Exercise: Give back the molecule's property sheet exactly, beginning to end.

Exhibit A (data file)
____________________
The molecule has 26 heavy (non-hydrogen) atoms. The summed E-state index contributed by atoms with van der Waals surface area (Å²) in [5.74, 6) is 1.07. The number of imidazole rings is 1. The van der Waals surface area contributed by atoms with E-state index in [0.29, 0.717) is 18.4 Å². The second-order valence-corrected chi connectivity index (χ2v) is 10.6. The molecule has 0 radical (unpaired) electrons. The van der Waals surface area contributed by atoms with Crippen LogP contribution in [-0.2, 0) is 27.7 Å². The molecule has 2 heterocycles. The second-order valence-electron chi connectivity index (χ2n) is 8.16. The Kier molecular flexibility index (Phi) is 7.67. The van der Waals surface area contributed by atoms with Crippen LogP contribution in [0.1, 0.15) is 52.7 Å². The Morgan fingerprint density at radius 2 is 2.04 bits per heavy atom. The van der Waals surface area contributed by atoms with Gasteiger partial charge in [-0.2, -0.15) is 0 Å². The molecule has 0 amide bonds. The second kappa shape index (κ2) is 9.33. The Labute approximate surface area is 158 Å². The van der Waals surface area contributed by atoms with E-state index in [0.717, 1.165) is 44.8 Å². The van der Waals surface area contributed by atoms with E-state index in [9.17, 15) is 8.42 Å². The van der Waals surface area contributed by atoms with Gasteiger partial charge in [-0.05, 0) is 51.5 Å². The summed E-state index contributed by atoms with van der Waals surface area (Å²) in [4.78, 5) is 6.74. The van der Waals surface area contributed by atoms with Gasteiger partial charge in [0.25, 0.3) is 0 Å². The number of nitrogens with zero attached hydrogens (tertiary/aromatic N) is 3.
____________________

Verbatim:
The molecule has 26 heavy (non-hydrogen) atoms. The summed E-state index contributed by atoms with van der Waals surface area (Å²) in [5.74, 6) is 1.07. The number of imidazole rings is 1. The van der Waals surface area contributed by atoms with E-state index in [0.29, 0.717) is 18.4 Å². The second-order valence-corrected chi connectivity index (χ2v) is 10.6. The molecule has 0 radical (unpaired) electrons. The van der Waals surface area contributed by atoms with Crippen LogP contribution in [-0.2, 0) is 27.7 Å². The molecule has 2 heterocycles. The second-order valence-electron chi connectivity index (χ2n) is 8.16. The Kier molecular flexibility index (Phi) is 7.67. The van der Waals surface area contributed by atoms with Crippen LogP contribution in [0.1, 0.15) is 52.7 Å². The Morgan fingerprint density at radius 2 is 2.04 bits per heavy atom. The van der Waals surface area contributed by atoms with Gasteiger partial charge in [-0.2, -0.15) is 0 Å². The molecule has 0 amide bonds. The second kappa shape index (κ2) is 9.33. The Labute approximate surface area is 158 Å². The van der Waals surface area contributed by atoms with E-state index in [0.717, 1.165) is 44.8 Å². The van der Waals surface area contributed by atoms with E-state index in [9.17, 15) is 8.42 Å². The van der Waals surface area contributed by atoms with Gasteiger partial charge in [-0.05, 0) is 51.5 Å². The summed E-state index contributed by atoms with van der Waals surface area (Å²) in [4.78, 5) is 6.74. The van der Waals surface area contributed by atoms with Gasteiger partial charge in [0.25, 0.3) is 0 Å². The number of nitrogens with zero attached hydrogens (tertiary/aromatic N) is 3.